Why I Chose Women's Health and Fertility Nutrition

Have you ever seen a woman give birth? It's one of the most powerful, touching, and downright frightening events this world has ever seen. It happens every single day, yet it is anything but ordinary.

After 40 weeks of being molded and sculpted out of sight, a new life readies itself to enter this world. Suddenly, it's time for the world to receive a beautiful gift. A woman bears excruciating pain, bares her most private of parts without shame, and pushes with all she has, all in hopes of finally locking eyes with the child who already holds her heart. But she rarely does it alone.

Surrounding her from start to finish are relatives and friends, all serving as mommy coaches and cheerleaders. There are doctors, nurses, and midwives providing medical care and support. She is cocooned by community, and most within her community are other women. It's been that way forever. Women have been helping other women give birth to and mother children from time immemorial. And from well before this blog was ever even a thought in my mind, I have longed to be a part of that community of women. I have longed to support other women along their journey to create and nurture life.

It All Started When I Was a Little Girl...

I have been a science and health nerd from birth. My favorite shows as a kid included The Magic School Bus, Beakman's World, Bill Nye the Science Guy, Mr. Wizard, and just about any and every show on Discovery Health.

I remember sitting on the floor in the middle of the living room. My legs were stretched out in a wide straddle, plate of spaghetti between them (yes, my mom let me watch TV during dinner.) The channel was tuned to Discovery Health (as usual) and on the screen was a woman wailing and sweating, legs spread as wide as mine. She was pushing with all of her might to give birth to the baby I had just watched her carry and prepare for earlier in the show. I was transfixed.

A Baby Story was my introduction to the world of women's health, pregnancy, and labor. I loved the show. Seeing these beautiful, strong women share their stories of pregnancy and the early days of motherhood lit a fire in me. I knew then I wanted to be a part of this magical world of women helping other women become mothers. I decided I would someday be a midwife.

Eventually, my girlhood dream of becoming a midwife faded away. It was replaced first by a desire to be an epidemiologist, then a pharmacist, next an orthodontist, and finally a dietitian. After a brief stent in clinical nutrition, I found myself working as a community nutritionist for WIC (Women, Infants, and Children, a federally funded food assistance program.)

One day, after seeing a number of adorable waddling pregnant ladies, worn out yet glowing new moms, and cherub cheeked babies, my mind wandered to all of the women I would never see in the clinic. The women who had tried and tried to conceive, but for one reason or another found themselves broken hearted and disappointed. What about them? How could I help them? How could I help myself? After all, I wasn't getting any younger. I began to wonder if there was any way I could use nutrition to help other women conceive and help increase my chances of conceiving when the time came.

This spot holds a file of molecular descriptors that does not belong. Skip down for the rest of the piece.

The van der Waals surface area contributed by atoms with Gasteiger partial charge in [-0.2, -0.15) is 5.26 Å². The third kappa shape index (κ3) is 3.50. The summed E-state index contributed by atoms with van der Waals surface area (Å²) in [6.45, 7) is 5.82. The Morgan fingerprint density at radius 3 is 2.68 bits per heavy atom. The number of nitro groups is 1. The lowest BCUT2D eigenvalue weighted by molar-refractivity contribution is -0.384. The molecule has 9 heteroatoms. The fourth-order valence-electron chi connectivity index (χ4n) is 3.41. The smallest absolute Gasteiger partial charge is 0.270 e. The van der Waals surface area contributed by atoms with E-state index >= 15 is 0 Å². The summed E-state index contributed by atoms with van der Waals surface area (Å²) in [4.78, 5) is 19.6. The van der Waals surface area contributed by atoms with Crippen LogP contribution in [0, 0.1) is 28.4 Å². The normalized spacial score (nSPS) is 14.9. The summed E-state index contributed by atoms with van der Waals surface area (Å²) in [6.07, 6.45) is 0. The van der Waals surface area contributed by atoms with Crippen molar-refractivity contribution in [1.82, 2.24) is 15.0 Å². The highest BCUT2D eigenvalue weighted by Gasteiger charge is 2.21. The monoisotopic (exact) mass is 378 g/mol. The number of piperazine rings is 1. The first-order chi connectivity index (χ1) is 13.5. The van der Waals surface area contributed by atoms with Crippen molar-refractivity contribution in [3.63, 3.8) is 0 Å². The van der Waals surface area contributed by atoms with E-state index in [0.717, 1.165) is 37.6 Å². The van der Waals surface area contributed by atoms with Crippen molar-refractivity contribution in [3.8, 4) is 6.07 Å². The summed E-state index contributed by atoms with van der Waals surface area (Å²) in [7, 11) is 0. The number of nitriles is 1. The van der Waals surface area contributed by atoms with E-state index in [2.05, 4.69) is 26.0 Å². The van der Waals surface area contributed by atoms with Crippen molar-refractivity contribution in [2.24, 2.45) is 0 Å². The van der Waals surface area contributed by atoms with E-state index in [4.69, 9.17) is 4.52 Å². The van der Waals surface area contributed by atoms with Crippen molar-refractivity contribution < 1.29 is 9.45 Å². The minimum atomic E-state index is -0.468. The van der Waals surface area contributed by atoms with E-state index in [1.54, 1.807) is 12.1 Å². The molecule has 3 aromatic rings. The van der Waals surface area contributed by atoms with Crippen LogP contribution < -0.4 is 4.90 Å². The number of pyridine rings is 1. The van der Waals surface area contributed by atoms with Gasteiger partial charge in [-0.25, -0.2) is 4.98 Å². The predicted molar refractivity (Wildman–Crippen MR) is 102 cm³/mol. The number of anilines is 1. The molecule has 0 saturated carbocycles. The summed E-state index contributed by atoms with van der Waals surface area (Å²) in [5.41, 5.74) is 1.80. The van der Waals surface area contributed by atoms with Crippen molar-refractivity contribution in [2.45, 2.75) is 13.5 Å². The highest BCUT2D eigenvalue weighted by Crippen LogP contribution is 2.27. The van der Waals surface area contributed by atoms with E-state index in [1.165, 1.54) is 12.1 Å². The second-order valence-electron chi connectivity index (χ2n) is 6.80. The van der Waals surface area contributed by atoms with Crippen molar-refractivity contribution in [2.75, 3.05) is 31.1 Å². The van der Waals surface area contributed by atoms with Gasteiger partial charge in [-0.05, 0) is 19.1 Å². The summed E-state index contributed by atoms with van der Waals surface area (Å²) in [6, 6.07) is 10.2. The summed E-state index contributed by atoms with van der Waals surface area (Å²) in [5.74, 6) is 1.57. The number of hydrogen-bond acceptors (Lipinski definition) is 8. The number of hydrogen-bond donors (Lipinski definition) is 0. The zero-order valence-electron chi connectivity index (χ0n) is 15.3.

The Fire Rekindled

That's when I started researching preconception nutrition. The fire that had once consumed me, was once again ignited. I started reading stories of some of the most brave, authentic, and vulnerable women who have ever graced the world with their presence. Woman after woman, story after story, word after word, I was brought to tears as I read and watched stories of infertility and lost pregnancies. I was filled with hope, sorrow, and admiration as I read and watched the tales of these women and their families. I wanted to help. I needed to help.

The studies and books I have read have convinced me nutrition can play a powerful role in helping women conceive and have healthy pregnancies. While a healthy diet is no guarantee a woman will conceive or carry full term, it is important. Eating well balanced meals and snack is one thing a woman can do to have some level of control over her fertility and the outcome of her pregnancy.

Beyond offering nutrition advice, I have the privilege of giving women what I think is equally as important, if not more so: a listening ear and a shoulder to lean on. One of the things I love about being a dietitian is having what many medical professionals consider a luxury: time to really listen to my patients. Knowing someone hears and cares can be incredibly therapeutic. I feel blessed to be a part of a profession that allows me to advise, encourage, and comfort my patients.

It has been a long winding road from my living room floor to this blog. A lot has changed, but a lot has remained the same. I am still just as determined to help women give birth as I was then. The role I play in the process may be different than what I thought it would be, but my dedication, passion, and love for women, babies, and families hasn't budged one bit.